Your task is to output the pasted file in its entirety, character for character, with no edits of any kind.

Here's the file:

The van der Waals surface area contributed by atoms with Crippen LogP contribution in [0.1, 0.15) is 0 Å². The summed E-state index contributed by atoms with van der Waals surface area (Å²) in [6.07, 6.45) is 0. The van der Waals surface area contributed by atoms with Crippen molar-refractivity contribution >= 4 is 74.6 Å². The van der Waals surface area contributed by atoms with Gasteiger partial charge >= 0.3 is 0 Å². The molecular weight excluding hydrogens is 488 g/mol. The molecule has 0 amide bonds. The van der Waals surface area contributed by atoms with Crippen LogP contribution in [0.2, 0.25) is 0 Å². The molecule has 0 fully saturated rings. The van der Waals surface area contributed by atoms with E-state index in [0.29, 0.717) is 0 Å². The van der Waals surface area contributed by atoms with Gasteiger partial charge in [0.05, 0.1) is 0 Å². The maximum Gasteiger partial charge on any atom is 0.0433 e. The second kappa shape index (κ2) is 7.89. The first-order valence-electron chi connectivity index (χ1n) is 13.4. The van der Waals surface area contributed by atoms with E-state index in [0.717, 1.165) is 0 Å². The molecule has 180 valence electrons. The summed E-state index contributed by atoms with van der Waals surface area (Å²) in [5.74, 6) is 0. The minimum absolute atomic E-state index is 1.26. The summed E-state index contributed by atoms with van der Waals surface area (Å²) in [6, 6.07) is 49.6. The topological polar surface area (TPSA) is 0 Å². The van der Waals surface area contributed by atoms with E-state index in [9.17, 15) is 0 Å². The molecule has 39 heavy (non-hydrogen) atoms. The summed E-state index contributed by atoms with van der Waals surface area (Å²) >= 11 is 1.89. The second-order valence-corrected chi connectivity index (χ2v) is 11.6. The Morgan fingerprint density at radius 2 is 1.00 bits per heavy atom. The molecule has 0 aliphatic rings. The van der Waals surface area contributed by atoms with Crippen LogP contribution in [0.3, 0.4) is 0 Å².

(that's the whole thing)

The van der Waals surface area contributed by atoms with Crippen LogP contribution in [0.1, 0.15) is 0 Å². The summed E-state index contributed by atoms with van der Waals surface area (Å²) in [6.07, 6.45) is 0. The van der Waals surface area contributed by atoms with Crippen molar-refractivity contribution >= 4 is 74.6 Å². The van der Waals surface area contributed by atoms with Gasteiger partial charge >= 0.3 is 0 Å². The molecular weight excluding hydrogens is 488 g/mol. The molecule has 0 amide bonds. The van der Waals surface area contributed by atoms with Crippen LogP contribution in [0.2, 0.25) is 0 Å². The molecule has 0 fully saturated rings. The van der Waals surface area contributed by atoms with E-state index in [0.29, 0.717) is 0 Å². The van der Waals surface area contributed by atoms with Gasteiger partial charge in [0.05, 0.1) is 0 Å². The maximum Gasteiger partial charge on any atom is 0.0433 e. The second kappa shape index (κ2) is 7.89. The first-order valence-electron chi connectivity index (χ1n) is 13.4. The van der Waals surface area contributed by atoms with E-state index in [0.717, 1.165) is 0 Å². The molecule has 180 valence electrons. The summed E-state index contributed by atoms with van der Waals surface area (Å²) in [5.74, 6) is 0. The minimum absolute atomic E-state index is 1.26. The summed E-state index contributed by atoms with van der Waals surface area (Å²) in [6, 6.07) is 49.6. The topological polar surface area (TPSA) is 0 Å². The van der Waals surface area contributed by atoms with E-state index in [9.17, 15) is 0 Å². The molecule has 39 heavy (non-hydrogen) atoms. The summed E-state index contributed by atoms with van der Waals surface area (Å²) >= 11 is 1.89. The second-order valence-corrected chi connectivity index (χ2v) is 11.6. The Morgan fingerprint density at radius 2 is 1.00 bits per heavy atom. The molecule has 0 aliphatic rings. The van der Waals surface area contributed by atoms with Crippen LogP contribution in [0.3, 0.4) is 0 Å².